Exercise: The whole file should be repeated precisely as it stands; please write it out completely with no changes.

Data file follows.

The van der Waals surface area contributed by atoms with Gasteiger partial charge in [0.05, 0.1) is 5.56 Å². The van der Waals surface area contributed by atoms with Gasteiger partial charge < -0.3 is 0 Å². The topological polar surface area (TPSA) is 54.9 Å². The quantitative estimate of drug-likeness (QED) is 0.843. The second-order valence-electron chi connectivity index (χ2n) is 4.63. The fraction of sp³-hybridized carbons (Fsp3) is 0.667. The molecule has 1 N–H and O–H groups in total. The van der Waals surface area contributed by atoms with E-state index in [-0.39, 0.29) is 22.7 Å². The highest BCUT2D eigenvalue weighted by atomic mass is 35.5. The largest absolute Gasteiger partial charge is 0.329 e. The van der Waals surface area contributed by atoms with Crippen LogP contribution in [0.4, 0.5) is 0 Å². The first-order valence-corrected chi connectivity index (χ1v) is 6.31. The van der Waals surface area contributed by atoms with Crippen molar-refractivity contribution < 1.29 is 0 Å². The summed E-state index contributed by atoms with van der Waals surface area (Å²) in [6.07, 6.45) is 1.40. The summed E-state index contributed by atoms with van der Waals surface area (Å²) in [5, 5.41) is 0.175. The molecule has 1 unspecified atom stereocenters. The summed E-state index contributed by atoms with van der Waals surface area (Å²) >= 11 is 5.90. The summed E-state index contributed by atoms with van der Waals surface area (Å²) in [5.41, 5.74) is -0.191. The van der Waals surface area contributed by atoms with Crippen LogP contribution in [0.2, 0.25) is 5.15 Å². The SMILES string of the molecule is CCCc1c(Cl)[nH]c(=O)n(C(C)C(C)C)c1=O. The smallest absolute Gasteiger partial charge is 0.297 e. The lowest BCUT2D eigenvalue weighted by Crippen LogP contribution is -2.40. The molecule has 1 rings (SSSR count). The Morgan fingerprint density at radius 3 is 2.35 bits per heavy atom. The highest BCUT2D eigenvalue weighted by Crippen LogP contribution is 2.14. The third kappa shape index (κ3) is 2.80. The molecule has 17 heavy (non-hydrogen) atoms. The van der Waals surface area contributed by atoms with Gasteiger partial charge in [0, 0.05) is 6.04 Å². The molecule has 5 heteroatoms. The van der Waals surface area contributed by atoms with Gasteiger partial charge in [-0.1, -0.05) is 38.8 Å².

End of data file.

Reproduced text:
The van der Waals surface area contributed by atoms with Gasteiger partial charge in [0.05, 0.1) is 5.56 Å². The van der Waals surface area contributed by atoms with Gasteiger partial charge < -0.3 is 0 Å². The topological polar surface area (TPSA) is 54.9 Å². The quantitative estimate of drug-likeness (QED) is 0.843. The second-order valence-electron chi connectivity index (χ2n) is 4.63. The fraction of sp³-hybridized carbons (Fsp3) is 0.667. The molecule has 1 N–H and O–H groups in total. The van der Waals surface area contributed by atoms with E-state index in [-0.39, 0.29) is 22.7 Å². The highest BCUT2D eigenvalue weighted by atomic mass is 35.5. The largest absolute Gasteiger partial charge is 0.329 e. The van der Waals surface area contributed by atoms with Crippen LogP contribution in [0.4, 0.5) is 0 Å². The first-order valence-corrected chi connectivity index (χ1v) is 6.31. The van der Waals surface area contributed by atoms with Crippen molar-refractivity contribution < 1.29 is 0 Å². The summed E-state index contributed by atoms with van der Waals surface area (Å²) in [6.07, 6.45) is 1.40. The summed E-state index contributed by atoms with van der Waals surface area (Å²) in [5, 5.41) is 0.175. The molecule has 1 unspecified atom stereocenters. The summed E-state index contributed by atoms with van der Waals surface area (Å²) >= 11 is 5.90. The summed E-state index contributed by atoms with van der Waals surface area (Å²) in [5.41, 5.74) is -0.191. The van der Waals surface area contributed by atoms with Crippen LogP contribution in [0.2, 0.25) is 5.15 Å². The SMILES string of the molecule is CCCc1c(Cl)[nH]c(=O)n(C(C)C(C)C)c1=O. The smallest absolute Gasteiger partial charge is 0.297 e. The lowest BCUT2D eigenvalue weighted by Crippen LogP contribution is -2.40. The molecule has 1 rings (SSSR count). The Morgan fingerprint density at radius 3 is 2.35 bits per heavy atom. The highest BCUT2D eigenvalue weighted by Crippen LogP contribution is 2.14. The third kappa shape index (κ3) is 2.80. The molecule has 17 heavy (non-hydrogen) atoms. The van der Waals surface area contributed by atoms with Gasteiger partial charge in [0, 0.05) is 6.04 Å². The molecule has 5 heteroatoms. The van der Waals surface area contributed by atoms with Gasteiger partial charge in [-0.1, -0.05) is 38.8 Å².